[VMware vSphere Quick Guide] Types of VMware Licenses
VMware offers flexible editions, licensing and pricing for its products, which can sometimes lead to confusion. This article will introduce you to 2 main types of VMware licenses based on ESXi host and vCenter Server.
What is VMware vSphere
If you have worked with virtualization, it is hard to not notice VMware vSphere. VMware vSphere is a virtualization suite of VMware. It includes 2 core components, VMware ESXi and vCenter Server. ESXi is a type-1 hypervisor allowing you to create and run virtual machines. vCenter Server is a service that manages multiple ESXi hosts connected in a network and pool host resources.
Although VMware ESXi is a free tool, if you want to unlock more advanced tools, including vCenter Server, then you will need to subscribe licenses. So, what licenses do VMware have, and what license do you need? This article will provide you with a quick guide of general types of VMware licenses.
Types of VMware licenses
VMware vSphere provides a centralized license management system that you can use to manage licenses for its products. ESXi hosts, vCenter Server, vSAN clusters, and Supervisor Clusters are licensed differently.
To apply their licensing models correctly, you must understand how the associated assets consume the license capacity. In this part, I will present difference licensing for its core components, ESXi hosts and vCenter Server.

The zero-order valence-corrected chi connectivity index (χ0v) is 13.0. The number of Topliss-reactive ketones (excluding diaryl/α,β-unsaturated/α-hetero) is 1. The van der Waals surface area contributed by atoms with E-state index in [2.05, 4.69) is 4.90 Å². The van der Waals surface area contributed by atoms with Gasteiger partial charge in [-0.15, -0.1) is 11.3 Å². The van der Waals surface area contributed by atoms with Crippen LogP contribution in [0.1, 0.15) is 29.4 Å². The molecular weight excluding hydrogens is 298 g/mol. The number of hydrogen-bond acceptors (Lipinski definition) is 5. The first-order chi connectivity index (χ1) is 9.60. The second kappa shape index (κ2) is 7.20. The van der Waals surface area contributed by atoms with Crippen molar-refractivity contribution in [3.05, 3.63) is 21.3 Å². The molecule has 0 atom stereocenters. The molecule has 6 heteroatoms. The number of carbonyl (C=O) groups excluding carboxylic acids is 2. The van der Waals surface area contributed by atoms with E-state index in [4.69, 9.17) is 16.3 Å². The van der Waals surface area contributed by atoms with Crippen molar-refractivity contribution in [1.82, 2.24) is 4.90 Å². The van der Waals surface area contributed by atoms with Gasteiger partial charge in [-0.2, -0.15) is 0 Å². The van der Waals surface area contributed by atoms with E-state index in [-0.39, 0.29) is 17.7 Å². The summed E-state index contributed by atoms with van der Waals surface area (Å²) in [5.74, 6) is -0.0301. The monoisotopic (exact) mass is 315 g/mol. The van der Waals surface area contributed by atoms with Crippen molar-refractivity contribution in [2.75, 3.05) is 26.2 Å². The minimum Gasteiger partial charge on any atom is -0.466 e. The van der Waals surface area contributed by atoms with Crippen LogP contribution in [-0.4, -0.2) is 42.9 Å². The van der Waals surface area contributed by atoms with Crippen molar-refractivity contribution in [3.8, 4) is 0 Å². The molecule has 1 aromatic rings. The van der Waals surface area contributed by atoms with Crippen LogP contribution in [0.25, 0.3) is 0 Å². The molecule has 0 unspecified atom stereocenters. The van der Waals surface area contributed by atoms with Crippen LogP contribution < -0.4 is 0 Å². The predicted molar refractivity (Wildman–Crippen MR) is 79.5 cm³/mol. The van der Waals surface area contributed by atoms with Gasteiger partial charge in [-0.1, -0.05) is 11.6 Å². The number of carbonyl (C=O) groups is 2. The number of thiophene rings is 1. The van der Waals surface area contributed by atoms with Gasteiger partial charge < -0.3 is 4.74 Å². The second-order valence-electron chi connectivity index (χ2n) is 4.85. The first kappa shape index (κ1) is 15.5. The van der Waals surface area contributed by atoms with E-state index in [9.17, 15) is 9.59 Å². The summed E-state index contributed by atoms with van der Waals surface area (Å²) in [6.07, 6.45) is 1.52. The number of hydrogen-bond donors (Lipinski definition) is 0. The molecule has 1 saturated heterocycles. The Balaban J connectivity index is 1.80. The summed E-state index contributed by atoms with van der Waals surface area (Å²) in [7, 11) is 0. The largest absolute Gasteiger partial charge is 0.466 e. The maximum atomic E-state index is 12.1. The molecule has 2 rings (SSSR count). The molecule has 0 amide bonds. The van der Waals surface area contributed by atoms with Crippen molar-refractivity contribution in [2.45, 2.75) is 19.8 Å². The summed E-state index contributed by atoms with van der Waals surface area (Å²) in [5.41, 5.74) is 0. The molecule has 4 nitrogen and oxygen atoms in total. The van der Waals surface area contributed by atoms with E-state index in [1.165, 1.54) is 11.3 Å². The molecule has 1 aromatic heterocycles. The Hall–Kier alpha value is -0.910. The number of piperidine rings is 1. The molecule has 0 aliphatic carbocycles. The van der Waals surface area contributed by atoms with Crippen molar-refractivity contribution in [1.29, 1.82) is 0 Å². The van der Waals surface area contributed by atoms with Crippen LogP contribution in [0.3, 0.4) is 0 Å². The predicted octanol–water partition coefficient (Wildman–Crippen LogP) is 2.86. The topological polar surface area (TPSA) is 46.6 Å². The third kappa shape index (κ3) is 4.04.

Licensing for ESXi hosts
ESXi hosts are licensed with vSphere licenses. and vSphere is licensed on a per-processor basis, without imposing any restrictions on the number of virtual machines, physical cores, or the amount of physical RAM. Each vSphere license has a certain capacity that you can use to license multiple physical CPUs on ESXi hosts. To install vSphere in a virtual environment, at least one license key should be assigned to each physical processor (CPU).
Starting with vSphere 7.0, one CPU license covers one CPU with up to 32 cores. If а CPU has more than 32 cores, you need additional CPU licenses.
When you assign a vSphere license to a host, the amount of capacity consumed is determined by the number of physical CPUs on the host and the number of cores in each physical CPU.
To license an ESXi host, you must assign it a vSphere license that meets the following prerequisites:
- The license must have sufficient capacity to license all physical CPUs on the host.
- The license must support all the features that the host uses. For example, if the host is associated with a vSphere Distributed Switch, the license that you assign must support the vSphere Distributed Switch feature.
If you attempt to assign a license that has insufficient capacity or does not support the features that the host uses, the license assignment fails.
Licensing for vCenter Server
vCenter Server systems are licensed with vCenter Server licenses that have per-instance capacity. To license a vCenter Server system, you need a vCenter Server license that has the capacity for at least one instance.
There are three different vCenter Server license categories; Standard, Foundation, and Essentials. Compare VMware essentials plus and standard, vCenter Server Essentials licensing is included with a vSphere Essentials Kit, while vCenter Server licenses for Standard or Foundation are sold separately from vSphere licensing.
▶ vCenter Server Foundation
vCenter Server Foundation is sold as a separate license and only supports managing up to 4 vSphere ESXi hosts. It is best suited for environments where there will be no more than 4 vSphere ESXi hosts to manage and no requirement of some of the business continuity features.
Although it still provides the basic management necessary for smaller vSphere environments, this version of vCenter Server is limited in some features when compared to other versions.